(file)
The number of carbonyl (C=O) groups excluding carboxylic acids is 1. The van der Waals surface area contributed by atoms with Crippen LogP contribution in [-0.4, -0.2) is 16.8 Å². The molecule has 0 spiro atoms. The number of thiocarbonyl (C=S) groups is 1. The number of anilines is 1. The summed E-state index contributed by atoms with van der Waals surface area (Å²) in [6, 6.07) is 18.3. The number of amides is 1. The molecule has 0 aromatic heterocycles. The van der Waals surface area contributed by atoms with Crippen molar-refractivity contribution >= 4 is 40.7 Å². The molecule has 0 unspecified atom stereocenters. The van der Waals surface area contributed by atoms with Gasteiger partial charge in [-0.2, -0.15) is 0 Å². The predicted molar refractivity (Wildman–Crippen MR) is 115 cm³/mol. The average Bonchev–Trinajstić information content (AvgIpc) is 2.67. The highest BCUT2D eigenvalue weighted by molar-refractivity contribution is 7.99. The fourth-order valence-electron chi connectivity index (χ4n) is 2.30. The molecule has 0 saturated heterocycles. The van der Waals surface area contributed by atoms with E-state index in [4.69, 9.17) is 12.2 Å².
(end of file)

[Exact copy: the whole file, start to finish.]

The number of carbonyl (C=O) groups excluding carboxylic acids is 1. The van der Waals surface area contributed by atoms with Crippen LogP contribution in [-0.4, -0.2) is 16.8 Å². The molecule has 0 spiro atoms. The number of thiocarbonyl (C=S) groups is 1. The number of anilines is 1. The summed E-state index contributed by atoms with van der Waals surface area (Å²) in [6, 6.07) is 18.3. The number of amides is 1. The molecule has 0 aromatic heterocycles. The van der Waals surface area contributed by atoms with Crippen molar-refractivity contribution >= 4 is 40.7 Å². The molecule has 0 unspecified atom stereocenters. The van der Waals surface area contributed by atoms with Gasteiger partial charge in [-0.2, -0.15) is 0 Å². The predicted molar refractivity (Wildman–Crippen MR) is 115 cm³/mol. The average Bonchev–Trinajstić information content (AvgIpc) is 2.67. The highest BCUT2D eigenvalue weighted by molar-refractivity contribution is 7.99. The fourth-order valence-electron chi connectivity index (χ4n) is 2.30. The molecule has 0 saturated heterocycles. The van der Waals surface area contributed by atoms with E-state index in [4.69, 9.17) is 12.2 Å².